In writing this article I am in danger of insulting all my dear Sauternais friends – not least Christian and Pierre at Suduiraut after a headline like that! I hope that they (and you) will read the whole article so that I can explain myself.
I have written before about how Sauternes prices have fallen behind those of red Bordeaux wines since the 2000 vintage. In this article I try to explain the practical implications of this and to really highlight the great value that exists today in Sauternes.
Live-Ex, the London based wine trading exchange, have just released their 2011 reworking of the 1855 Classification. Tellingly they only bother to do this for red Bordeaux wines, so I thought it would be interesting to apply their criteria to Sauternes and Barsac.
The 1855 Classification was decided by merchants looking at historical prices in the Bordeaux market and to a certain extent taking quality and reputation into account. The Liv-Ex reworking looks at average prices achieved for the last five vintages and then uses a banding system to decide on the revised classification.
The changes for both Sauternes and Barsac and red wines from the Medoc are itemised in the lists below:
1855 Classification of the Medoc and Sauternes/Barsac
First Great Growths: d’Yquem (Sauternes)
First Growths: Climens, Clos Haut-Peyraguey, Coutet, Guiraud, Lafaurie-Peyraguey, Rabaud-Promis, de Rayne-Vigneau, Rieussec, Sigalas-Rabaud, Suduiraut, La Tour Blanche (all Sauternes and Barsac), Haut-Brion, Lafite Rothschild, Latour, Margaux (all Medoc)
Second Growths: d’Arche, Broustet, Caillou, Doisy Daene, Doisy-Dubroca, Doisy-Vedrines, Filhot, Lamothe Despujols, Lamothe Guignard, de Malle, de Myrat, Nairac, Romer, Romer du Hayot, Suau (all Sauternes or Barsac), Brane Cantenac, Cos d’Estournel, Ducru-Beaucaillou, Dufort Vivens, Gruaud Larose, Lascombes, Leoville-Barton, Leoville-Lascases, Leoville-Poyferre, Montrose, Mouton Rothschild, Pichon-Baron, Pichon-Lalande, Rauzan Gassies, Rauzan Segla (all Medoc)
Third Growths: Boyd Cantenac, Calon Segur, Cantenac Brown, d’Issan, Ferriere, Giscours, Kirwan, La Lagune, Lagrange, Langoa Barton, Palmer, Malescot St Exupery (all Medoc)
Fourth Growths: Beychevelle, Branaire Ducru, Duhart Milon, Lafon Rochet, Marquis de Terme, Pouget, Prieure-Lichine, St Pierre, Talbot (all Medoc)
Fifth Growths: d’Armailhac, Batailley, Clerc-Milon, Dauzac, Grand Puy Ducasse, Grand Puy Lacoste, Haut Bages Liberal, Haut Batailley, Lynch Bages, Pontet Canet, du Terte (all Medoc)
2011 Liv-Ex Classification of the Medoc and Sauternes/Barsac
First Great Growths: None
First Growths: d’Yquem (Sauternes), Haut-Brion, Lafite Rothschild, Latour, Margaux, La Mission Haut-Brion, Mouton Rothschild (all Medoc)
Second Growths: Climens, L’Extravagant de Doisy Daene, de Fargues (all Sauternes or Barsac), Beychevelle, Cos d’Estournel, Ducru-Beaucaillou, Duhart Milon, Leoville-Lascases, Lynch Bages, Montrose, Palmer, Pape Clement, Pichon-Baron, Pichon-Lalande, Pontet Canet (all Medoc)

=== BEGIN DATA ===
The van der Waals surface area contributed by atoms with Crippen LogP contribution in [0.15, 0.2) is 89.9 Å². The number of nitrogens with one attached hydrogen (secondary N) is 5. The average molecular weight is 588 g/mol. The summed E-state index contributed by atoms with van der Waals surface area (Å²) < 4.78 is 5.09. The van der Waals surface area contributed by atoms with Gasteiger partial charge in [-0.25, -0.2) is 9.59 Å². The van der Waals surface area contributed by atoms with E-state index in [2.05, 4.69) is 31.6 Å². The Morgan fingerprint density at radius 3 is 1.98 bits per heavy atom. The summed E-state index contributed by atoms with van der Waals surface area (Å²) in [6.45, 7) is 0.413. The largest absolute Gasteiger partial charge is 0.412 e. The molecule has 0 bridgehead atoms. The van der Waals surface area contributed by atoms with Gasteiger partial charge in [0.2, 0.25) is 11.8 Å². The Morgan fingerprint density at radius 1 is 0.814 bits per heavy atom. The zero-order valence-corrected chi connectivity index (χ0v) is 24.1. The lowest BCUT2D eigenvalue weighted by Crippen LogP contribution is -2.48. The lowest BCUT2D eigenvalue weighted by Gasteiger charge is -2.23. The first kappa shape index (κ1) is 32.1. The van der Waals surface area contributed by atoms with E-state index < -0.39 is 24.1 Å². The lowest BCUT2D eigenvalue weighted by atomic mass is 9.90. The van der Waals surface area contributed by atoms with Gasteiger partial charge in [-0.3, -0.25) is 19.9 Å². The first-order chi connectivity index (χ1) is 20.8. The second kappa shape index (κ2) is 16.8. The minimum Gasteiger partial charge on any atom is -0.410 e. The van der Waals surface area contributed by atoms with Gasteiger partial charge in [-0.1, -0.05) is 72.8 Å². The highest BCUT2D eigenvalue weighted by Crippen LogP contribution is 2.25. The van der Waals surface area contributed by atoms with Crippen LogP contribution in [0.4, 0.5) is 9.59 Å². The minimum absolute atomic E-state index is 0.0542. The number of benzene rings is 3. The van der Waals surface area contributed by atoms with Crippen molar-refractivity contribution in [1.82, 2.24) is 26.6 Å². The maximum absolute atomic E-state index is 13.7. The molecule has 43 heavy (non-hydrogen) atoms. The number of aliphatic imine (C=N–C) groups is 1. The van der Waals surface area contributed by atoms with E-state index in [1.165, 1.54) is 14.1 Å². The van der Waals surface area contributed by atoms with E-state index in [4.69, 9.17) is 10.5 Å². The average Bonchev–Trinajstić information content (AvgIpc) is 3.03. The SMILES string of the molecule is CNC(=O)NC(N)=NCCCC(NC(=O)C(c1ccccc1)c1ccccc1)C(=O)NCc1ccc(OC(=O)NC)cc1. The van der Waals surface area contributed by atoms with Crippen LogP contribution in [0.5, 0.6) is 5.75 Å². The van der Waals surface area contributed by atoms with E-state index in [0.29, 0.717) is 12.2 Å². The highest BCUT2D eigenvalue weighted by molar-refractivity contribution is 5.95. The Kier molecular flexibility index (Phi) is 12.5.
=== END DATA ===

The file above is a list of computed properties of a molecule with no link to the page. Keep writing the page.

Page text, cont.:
Third Growths: Nairac (Barsac), Calon Segur, Clerc-Milon, Grand Puy Lacoste, Haut Bailly, Lascombes, Leoville-Barton, Leoville-Poyferre, Malescot St Exupery, Smith Haut Lafitte, Rauzan Segla (all Medoc)
Fourth Growths: Clos Haut-Peyraguey, Coutet, Guiraud, Raymond Lafon, Rieussec, Suduiraut, La Tour Blanche (all Sauternes or Barsac), d’Armailhac, Boyd Cantenac, Brane Cantenac, Branaire Ducru, Cantenac Brown, Domaine de Chevalier, d’Issan, Giscours, Gruaud Larose, Kirwan, Lagrange, La Lagune, Langoa Barton, St Pierre, Talbot (all Medoc)
Fifth Growths: Doisy Daene, Doisy-Vedrines, Lafaurie-Peyraguey, de Malle, Rabaud-Promis, de Rayne-Vigneau, Sigalas-Rabaud (all Sauternes or Barsac), Batailley, Dauzac, Dufort Vivens, Ferriere, Grand Puy Ducasse, Haut Bages Liberal, Haut Batailley, Haut Marbuzet, Lafon Rochet, Malartic Lagraviere, Marquis de Terme, Pouget, Prieure-Lichine, Rauzan Gassies, Sociando-Mallet, du Terte (all Medoc)
Is Dauzac as good as Doisy Daene? Can d’Armailhac compare to Suduiraut? No, is the short answer and this is backed up by critic’s scores over the same time period. In Robert Parker’s Wine Advocate Dauzac manages to average 88.2 against Doisy Daene’s 93.8 and d’Armailhac 89.9 against Suduiraut’s impressive 94.5 – Bravo Christian and Pierre!
But points don’t currently relate to prices in this instance. Driven by China and associated speculation red wine prices have increased dramatically while Sauternes prices have remained reasonable (until now) and currently represent fantastic value in comparison. For example, for 2010 En Primeur you can buy nearly 3 cases of Ch Coutet or Ch Suduiraut for the same money as a single case of Ch Pontet Canet, Ch Montrose or Ch Pichon Baron – Crazy! Now that it is legal to import Sauternes into China this situation will not last for much longer.
My only advice is to buy as much Sauternes and Barsac as you can while this imbalance remains. Old vintages or new there has never been such a glut of good Sauternes at reasonable prices.
Bill Blatch is an expert on the wines of Bordeaux, famous for his annual Vintage Report. He has worked as a negociant in Bordeaux for nearly 30 years.His blog is at Bordeaux Gold where you can download his vintage report and wine enthusiasts can buy Sauternes from the Bordeaux Gold Shop. This article, Should Chateau Suduiraut be a 4th Growth? has free reprint rights.